u n a m i actually has posted a recipe for nasi ulam from "Nonya Flavours: A Complete Guide to Penang Straits Chinese Cuisine" - with photos of the herbs used. I was pleased to see that I correctly identified three of the main herbs, but there were so many more - lemongrass, basil, mint, cekur leaves (type of ginger), kadok (wild pepper) and tumeric leaves. I have found two other recipes, one from "Cooking with Asian Leaves" by Devagi Sanmugam and Christopher Tan (does this name sound familiar?). In their recipe, there are slightly fewer types of herbs but the key ones - daun kesom, lime leaf are there. Plus some green chilies for extra kick! The other is in Sylvia Tan's cookbook, "Mad About Food" where she confesses to using a food processor to cut up and blend the herbs. She too has a slightly different herb mixture and her focus is different - she emphasises the lime leaf whilst others emphasise the laksa leaf.
So the idea, I suppose, is to experiment a little when making your own nasi ulam. Maybe I too will give it a try.

Thursday, June 05, 2008

First Episode of Sayang Sayang

Well, last night I caught the first episode of Mediacorp's new series, Sayang Sayang. Must admit that I was not too impressed, but am willing to give it more time to develop.

I was a little late (about 5 minutes). But that must have been enough for me to miss the vital family relationships which underly the rest of the episode. Took me some time to subsequently work these out. The storyline is also a little too improbable for a tv series - the grandfather's will requires his grandson to marry before 30 or he loses his inheritance, which then goes to a daughter? Grandson proposes to total stranger who is complete opposite of what his mother wants as a result? Strange. But let's give it the benefit of the doubt for now.

In terms of the performance, I thought Tan Kheng Hwa showed promise. She gave the most memorable moment of the episode when defending her decision to fire a pregnant woman from the workplace. But the potential daughter in law was just clownish. And her henpecked husband had more implausible lines like not remembering he had a son (?!). Certainly, the scriptwriting has some way to go.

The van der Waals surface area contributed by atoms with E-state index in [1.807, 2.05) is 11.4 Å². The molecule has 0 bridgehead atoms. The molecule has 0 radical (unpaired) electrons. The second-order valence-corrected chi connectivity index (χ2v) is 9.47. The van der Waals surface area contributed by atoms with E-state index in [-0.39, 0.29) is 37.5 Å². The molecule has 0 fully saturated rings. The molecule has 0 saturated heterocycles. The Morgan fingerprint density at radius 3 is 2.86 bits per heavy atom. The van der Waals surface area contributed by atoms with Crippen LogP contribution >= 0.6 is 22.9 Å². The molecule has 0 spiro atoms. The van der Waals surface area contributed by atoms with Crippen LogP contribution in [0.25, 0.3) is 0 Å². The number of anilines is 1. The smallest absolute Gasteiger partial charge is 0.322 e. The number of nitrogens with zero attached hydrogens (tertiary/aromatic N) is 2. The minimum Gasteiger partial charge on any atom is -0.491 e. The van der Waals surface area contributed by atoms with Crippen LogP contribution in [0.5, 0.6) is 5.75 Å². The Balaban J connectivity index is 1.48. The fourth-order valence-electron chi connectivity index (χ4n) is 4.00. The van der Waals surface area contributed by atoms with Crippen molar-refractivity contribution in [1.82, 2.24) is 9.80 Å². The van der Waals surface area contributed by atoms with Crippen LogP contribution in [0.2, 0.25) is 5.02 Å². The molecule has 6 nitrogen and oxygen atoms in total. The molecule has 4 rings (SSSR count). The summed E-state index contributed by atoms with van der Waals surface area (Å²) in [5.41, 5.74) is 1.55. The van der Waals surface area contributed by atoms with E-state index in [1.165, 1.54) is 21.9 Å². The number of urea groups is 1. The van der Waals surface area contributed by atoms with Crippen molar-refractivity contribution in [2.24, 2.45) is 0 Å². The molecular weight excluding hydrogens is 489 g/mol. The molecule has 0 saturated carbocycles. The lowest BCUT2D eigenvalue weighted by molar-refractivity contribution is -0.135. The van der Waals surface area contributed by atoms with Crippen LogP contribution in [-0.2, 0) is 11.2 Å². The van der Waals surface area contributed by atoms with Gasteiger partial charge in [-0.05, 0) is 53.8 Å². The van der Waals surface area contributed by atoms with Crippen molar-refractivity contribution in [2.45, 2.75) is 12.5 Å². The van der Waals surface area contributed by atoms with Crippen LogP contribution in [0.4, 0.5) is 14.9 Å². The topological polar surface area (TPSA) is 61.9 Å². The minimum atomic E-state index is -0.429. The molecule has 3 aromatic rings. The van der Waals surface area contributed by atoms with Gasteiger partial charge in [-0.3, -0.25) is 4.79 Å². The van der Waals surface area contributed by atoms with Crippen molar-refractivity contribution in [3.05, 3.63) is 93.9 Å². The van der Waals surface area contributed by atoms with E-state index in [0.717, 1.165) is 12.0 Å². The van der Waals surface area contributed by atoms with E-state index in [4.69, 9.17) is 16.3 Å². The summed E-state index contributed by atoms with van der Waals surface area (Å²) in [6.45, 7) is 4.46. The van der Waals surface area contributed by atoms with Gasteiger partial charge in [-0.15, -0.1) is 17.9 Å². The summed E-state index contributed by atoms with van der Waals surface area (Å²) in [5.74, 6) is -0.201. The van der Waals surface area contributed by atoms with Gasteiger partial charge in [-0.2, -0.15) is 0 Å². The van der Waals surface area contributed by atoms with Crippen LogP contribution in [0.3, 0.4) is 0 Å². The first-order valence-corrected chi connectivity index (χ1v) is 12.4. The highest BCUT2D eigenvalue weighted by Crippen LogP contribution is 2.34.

Well, who knows. It could be one of those shows which improves with time.

Sunday, May 11, 2008

Conservation Houses, East Coast Road

To me, growing up in the East Coast, I never knew there was anything particularly unique or wonderful about the shophouses in the area. They were there, and had always been there and that was that. Today, I find that I really appreciate the timeless charm and quiet prettiness of these old homes.

I took my cat for sterilisation today, at the Mt Pleasant Clinic on East Coast Road. Just alongside the clinic is a small, narrow little road, lined on one side with the most charming little single-storey houses. Like many old houses in this once flood-ridden area, they are raised off the ground by a short flight of steps. The front of the house is decorated with detailed plaster mouldings, the sort one would normally see on the ceiling of a stately home somewhere in England...

Going past the houses, it truly feels like yesterday once more.

Monday, April 28, 2008

Where little green worms come from

One of the fun features of the opening of the Peranakan Museum was the BaBazaar and the performances put up by various groups. I'll probably go again just to catch a few more but this time around I was watching the chendol-making demonstration by Christopher Tan. Here's a short recap of how those little green worms are made.


40 Pandan Leaves
1.5l of water
150g Mung bean flour (apparently a Thai brand is best)
30g sago flour
1/2 teaspoon of salt
1/8 teaspoon of sodium bicarbonate

Obviously, this will give you a whole mountain of chendol so it may be good to moderate the quantity at least for the first attempt.

Vital piece of kitchen equipment - a tray with little holes in it - a chendol making tray! Can't be found in Singapore, only in Penang. But apparently any tray with little holes in it will do.


Chop up the pandan leaves, and put them in a blender, top up with water. Pulverise the leaves, strain the water through a sieve. Top up the water further and repeat until you have got 1.5l of the green liquid.

Whisk in the mung bean flour, sago flour, salt and sodium bicarbonate. Let this stand for about 20 minutes or so.

Pour mixture into a broad based pan (like a deep frying pan) and put on a low flame. Stir mixture constantly, till it gets thick and glossy. This step takes about 15 minutes. Enjoy the aroma of pandan rising from the pan.

Taste the mixture to check whether the starch is cooked.

Prepare a large mixing bowl filled with ice and water. Put the chendol tray on top. Pour the mixture into the tray and quickly scrape the mixture through the holes so that it falls into the icy water and sets quickly. The mixture will set when it cools, so this step must be done quickly.

Scoop out the chendol from the tray of icy water - it's ready to put in the suntan and gula melaka.

Looks pretty simple, but then that's just watching someone else do it!
Other activities over the next two weekends - comedy skits, nonya fashion show, some print workshops, singing, music etc. Fun!

Sunday, April 27, 2008

My Great-Grandparents